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The F-35 Costs Even More When You Fly It

The estimate for keeping the fighter jet airborne is $1.1 trillion, and climbing.
F-35 Lightning II's from Hill Air Force Base, Utah, fly in formation during a training flight May 2, 2017. F-35 pilots are using the airframe in its first-ever flying training deployment to Europe. (U.S. Air Force photo/Senior Airman Christine Groening) Photographer: Senior Airman Christine Groening/Digital

The bad news on the F-35 fighter jet is even worse than it sounds.

The cost of the program, already the most expensive weapons system the Pentagon has ever fielded, is estimated to climb further—to at least $406.5 billion. That’s according to a scoop by Bloomberg’s Anthony Capaccio, whose defense sourcing yielded advance access to a document called a Selected Acquisition Report. The report, which was submitted to Congress on Monday, estimates that procurement costs for the F-35 will come in about 7 percent higher than the last projection of $379 billion.

But acquisition—which refers to development and production of the futuristic planes—doesn’t tell the whole story. When operations and maintenance of the F-35 are factored in, the total will likely exceed $1.1 trillion over the decades to come. That reflects an increase of more than $35 billion. And that larger number could rise significantly if the Pentagon and the jet’s manufacturer, Lockheed Martin Corp., don’t address the F-35’s deteriorating reliability.

The idea that got the F-35 aloft in the first place is that eventually it would replace almost every fighter plane in use by the Marines Corps, Air Force, and Navy. Beginning with a basic model, each service has added special features, such as the ability of the Marines’ version to take off with very little runway and to land vertically. The repeated tweaking of the different versions contributed to the program’s extraordinary expense.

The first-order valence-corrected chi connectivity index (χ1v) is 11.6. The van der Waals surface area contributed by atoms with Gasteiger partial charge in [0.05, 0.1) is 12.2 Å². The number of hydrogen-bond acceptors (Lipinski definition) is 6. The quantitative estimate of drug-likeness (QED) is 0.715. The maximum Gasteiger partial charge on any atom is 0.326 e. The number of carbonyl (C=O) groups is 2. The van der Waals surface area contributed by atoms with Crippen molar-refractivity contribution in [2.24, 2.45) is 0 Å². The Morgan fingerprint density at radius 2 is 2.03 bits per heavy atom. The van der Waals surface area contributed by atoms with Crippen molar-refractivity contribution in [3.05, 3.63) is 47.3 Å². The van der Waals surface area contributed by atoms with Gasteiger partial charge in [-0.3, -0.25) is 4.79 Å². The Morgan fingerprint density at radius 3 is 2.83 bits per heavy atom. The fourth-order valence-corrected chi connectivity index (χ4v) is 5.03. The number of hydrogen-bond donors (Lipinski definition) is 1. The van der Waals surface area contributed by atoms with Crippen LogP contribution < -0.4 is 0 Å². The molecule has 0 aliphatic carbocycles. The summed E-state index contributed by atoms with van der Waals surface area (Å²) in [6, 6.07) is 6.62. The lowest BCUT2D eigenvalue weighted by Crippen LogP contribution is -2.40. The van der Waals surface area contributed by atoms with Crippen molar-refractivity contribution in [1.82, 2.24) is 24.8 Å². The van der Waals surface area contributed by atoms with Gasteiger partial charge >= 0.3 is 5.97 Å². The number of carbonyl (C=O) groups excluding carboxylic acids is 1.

A F-35A fighter jet, manufactured by Lockheed Martin Corp., performs aerial maneuvers during a flying display at the 53rd International Paris Air Show at Le Bourget, in Paris, France, on Tuesday, June 20, 2017.
Photographer: Chris Ratcliffe/Bloomberg

Concern about the F-35’s cost overruns and performance dates back more than a dozen years. But it took on renewed urgency when President Donald Trump was elected. Even before taking office, Trump, an aviation buff who campaigned in his own customized Boeing 757, branded the F-35 program “out of control” in a post on Twitter. Then, as president, he boasted in a speech to Congress that by means of personal negotiations, he’d “saved taxpayers hundreds of millions of dollars by bringing down the price of the fantastic new F-35 jet fighter.”

It isn’t clear how, if at all, Trump’s intervention in the acquisition process relates to the rising acquisition estimate. “The F-35 program remains within all cost, schedule, and performance thresholds and continues to make steady progress,” Vice Admiral Mat Winter, the program’s manager, said in a statement after the acquisition report was delivered to Capitol Hill. One factor driving up costs is that the Pentagon plans to seek more planes. The acquisition report tells Congress, for example, that the Marine Corps is adding 13 more copies of its distinctive version of the F-35, a move that will increase the total number of fighters to 2,456. The estimate for the overall average per-jet program acquisition cost in current dollars rose to $165 million from $154 million, according to the Pentagon.

Lockheed “has not had the opportunity to review” the acquisition report, “but cost continues to come down on the F-35 program,” company spokesman Mark Johnson said in a statement. He cited the $95 million per-unit cost of the Air Force version of the F-35, a price that he said represented a 62 percent reduction since 2010.

Fitted with next-generation sensor systems and designed to be stealthy, the F-35 is versatile but also somewhat delicate. A presentation by the director of the Pentagon’s in-house testing office dated May 8 and obtained by Bloomberg News (Capaccio again) said that the plane isn’t as reliable as expected and is taking longer to repair than planned. The presentation was prepared for defense officials and congressional aides. It explained that about 20 percent of F-35s are stuck in maintenance depots because suppliers can’t keep up with expanding production while also fixing returned parts. The availability of spare parts for the more than 200 F-35s already assigned to bases “is getting worse, affecting fly rates” and pilot training, according to the presentation.

In other words: Don’t be surprised if those total cost numbers keep rising.  

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